A little bit, because a lot of us are really talking about artists getting paid and the economics of creative labor. We hardly ever see conversations about poverty and the working class on major platforms of mainstream American politics, so we need to have those conversations in our own communities.
Opening that question up, Daniele said in an interview that Priests would refuse almost all corporate sponsorship until "corporations develop some natural form of humanism." I wondered what, if anything, that would like?
DD: Wow, the stuff that comes out of my mouth sometime, geez!
I don't think corporations are capable of developing humanism. They're a tool capitalists use to distance themselves from their own actions, to depersonalize what they're doing, to make their actions about "making money" as opposed to what they're actually doing aka: exploiting other people. Corporations are a way of masking structural violence and making it seem like something else, something productive, something good for "society", "progress" or some crap like that.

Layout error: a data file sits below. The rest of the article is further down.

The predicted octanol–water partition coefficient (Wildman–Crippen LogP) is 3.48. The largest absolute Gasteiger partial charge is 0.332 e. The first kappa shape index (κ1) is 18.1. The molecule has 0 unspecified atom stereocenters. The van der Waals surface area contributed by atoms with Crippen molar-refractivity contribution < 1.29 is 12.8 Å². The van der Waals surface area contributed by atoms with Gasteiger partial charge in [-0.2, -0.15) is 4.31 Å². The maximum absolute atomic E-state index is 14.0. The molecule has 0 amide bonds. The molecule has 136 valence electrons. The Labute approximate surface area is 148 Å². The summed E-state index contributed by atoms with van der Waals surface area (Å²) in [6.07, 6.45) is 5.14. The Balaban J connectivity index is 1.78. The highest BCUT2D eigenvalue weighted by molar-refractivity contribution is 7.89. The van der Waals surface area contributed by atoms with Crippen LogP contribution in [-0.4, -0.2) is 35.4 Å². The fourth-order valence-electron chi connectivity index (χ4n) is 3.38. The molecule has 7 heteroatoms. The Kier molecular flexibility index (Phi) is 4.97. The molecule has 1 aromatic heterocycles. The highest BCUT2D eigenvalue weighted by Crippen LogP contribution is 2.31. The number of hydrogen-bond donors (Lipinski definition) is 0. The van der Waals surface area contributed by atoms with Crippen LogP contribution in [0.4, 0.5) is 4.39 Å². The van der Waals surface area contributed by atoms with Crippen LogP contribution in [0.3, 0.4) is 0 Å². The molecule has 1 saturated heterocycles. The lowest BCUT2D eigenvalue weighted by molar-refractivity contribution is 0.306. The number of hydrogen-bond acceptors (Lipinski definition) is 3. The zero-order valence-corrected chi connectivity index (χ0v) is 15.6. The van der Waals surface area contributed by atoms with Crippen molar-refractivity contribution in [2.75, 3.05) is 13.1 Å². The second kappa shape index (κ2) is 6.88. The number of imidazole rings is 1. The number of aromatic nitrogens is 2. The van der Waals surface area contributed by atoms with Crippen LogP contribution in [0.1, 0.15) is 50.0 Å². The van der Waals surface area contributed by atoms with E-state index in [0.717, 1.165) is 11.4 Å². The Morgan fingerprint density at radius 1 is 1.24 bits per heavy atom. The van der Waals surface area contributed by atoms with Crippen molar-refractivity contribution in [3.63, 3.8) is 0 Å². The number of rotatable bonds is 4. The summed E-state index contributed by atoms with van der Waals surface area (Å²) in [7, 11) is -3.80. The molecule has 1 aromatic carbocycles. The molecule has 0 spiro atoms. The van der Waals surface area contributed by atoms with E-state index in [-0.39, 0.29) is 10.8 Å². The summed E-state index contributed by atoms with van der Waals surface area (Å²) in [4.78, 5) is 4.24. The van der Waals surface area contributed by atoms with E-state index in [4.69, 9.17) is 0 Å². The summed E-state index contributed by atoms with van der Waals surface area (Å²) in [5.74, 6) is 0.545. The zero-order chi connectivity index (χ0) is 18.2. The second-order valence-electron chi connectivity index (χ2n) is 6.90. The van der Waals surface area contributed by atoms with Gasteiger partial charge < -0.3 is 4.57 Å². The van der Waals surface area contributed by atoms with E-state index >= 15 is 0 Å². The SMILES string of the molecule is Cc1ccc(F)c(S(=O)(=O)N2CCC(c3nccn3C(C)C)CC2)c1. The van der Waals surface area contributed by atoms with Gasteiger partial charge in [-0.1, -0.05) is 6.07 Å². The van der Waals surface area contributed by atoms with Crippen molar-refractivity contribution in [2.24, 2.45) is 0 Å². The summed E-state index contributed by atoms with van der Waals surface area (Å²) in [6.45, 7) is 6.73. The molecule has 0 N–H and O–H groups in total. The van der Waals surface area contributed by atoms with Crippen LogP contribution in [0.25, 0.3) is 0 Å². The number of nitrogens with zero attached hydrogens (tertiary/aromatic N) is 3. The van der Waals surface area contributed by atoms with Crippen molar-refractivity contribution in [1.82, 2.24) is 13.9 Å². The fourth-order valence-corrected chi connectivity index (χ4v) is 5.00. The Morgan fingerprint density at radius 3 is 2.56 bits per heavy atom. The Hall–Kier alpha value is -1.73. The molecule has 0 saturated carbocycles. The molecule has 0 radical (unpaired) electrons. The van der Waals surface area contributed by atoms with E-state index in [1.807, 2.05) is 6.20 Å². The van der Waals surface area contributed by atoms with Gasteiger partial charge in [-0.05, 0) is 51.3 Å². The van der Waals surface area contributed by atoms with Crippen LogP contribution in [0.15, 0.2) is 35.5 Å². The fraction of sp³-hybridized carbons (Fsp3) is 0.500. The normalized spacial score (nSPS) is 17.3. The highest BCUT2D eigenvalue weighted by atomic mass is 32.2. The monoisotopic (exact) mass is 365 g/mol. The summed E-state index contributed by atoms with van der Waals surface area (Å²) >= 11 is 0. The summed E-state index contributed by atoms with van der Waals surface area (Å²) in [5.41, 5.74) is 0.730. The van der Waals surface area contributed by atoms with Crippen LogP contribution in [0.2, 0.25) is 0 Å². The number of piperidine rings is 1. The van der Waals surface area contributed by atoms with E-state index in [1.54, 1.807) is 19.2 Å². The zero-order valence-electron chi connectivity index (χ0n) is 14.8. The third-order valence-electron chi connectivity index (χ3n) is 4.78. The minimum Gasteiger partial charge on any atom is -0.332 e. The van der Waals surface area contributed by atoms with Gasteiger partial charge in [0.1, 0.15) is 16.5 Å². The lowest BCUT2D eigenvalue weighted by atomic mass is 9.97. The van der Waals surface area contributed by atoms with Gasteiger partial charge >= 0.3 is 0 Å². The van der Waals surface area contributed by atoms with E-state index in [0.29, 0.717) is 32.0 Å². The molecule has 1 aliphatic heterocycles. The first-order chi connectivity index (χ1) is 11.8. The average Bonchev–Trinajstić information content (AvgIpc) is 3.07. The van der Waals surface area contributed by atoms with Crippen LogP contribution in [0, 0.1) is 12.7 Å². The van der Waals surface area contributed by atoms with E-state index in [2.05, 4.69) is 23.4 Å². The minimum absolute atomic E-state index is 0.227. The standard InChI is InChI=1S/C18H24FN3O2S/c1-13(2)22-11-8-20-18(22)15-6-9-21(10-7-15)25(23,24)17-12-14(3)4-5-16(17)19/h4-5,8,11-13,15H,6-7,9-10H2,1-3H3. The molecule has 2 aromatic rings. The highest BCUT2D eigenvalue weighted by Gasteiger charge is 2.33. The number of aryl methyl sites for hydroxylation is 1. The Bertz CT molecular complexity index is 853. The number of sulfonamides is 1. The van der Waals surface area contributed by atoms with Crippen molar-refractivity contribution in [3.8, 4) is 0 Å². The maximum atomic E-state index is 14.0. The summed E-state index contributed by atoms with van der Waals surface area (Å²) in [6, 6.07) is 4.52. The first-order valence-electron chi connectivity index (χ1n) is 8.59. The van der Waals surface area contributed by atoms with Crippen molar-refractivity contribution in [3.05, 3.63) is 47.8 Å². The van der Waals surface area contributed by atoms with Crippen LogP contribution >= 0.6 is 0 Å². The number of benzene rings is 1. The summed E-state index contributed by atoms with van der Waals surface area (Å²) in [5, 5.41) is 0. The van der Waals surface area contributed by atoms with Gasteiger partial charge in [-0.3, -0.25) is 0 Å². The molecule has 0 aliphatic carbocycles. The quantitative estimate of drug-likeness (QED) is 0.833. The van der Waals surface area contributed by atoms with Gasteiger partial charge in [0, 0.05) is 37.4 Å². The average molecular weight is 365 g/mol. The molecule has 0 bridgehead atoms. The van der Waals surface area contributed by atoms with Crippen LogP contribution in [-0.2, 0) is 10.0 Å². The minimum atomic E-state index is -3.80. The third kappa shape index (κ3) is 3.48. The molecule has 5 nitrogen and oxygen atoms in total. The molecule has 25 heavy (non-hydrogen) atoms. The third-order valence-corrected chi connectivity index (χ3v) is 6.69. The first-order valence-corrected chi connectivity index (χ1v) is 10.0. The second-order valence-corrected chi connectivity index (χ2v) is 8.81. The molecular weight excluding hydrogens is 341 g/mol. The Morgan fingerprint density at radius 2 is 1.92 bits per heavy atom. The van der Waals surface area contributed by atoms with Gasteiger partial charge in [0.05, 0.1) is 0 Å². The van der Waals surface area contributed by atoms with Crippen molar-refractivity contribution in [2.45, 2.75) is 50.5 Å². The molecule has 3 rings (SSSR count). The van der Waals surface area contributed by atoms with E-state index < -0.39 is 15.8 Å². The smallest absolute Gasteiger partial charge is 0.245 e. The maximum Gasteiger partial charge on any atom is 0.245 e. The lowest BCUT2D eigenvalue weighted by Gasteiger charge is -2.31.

Check pretty much every important breakthrough of the last century and you'll see it came from publicly funded research. It's crazy that neoliberals have enough of a strangle-hold over economic discourse that most people typically think of government as leaching off corporations via taxes, when in reality, so many things those corporations depend on to function (roads, the internet, optical digital recording technology behind all music, video, and data storage, fluorescent lights, communications and observation satellites, modern water-purification techniques, the list is endless!) came from publicly-funded works projects and/or research, Whew, ok, my rant is over.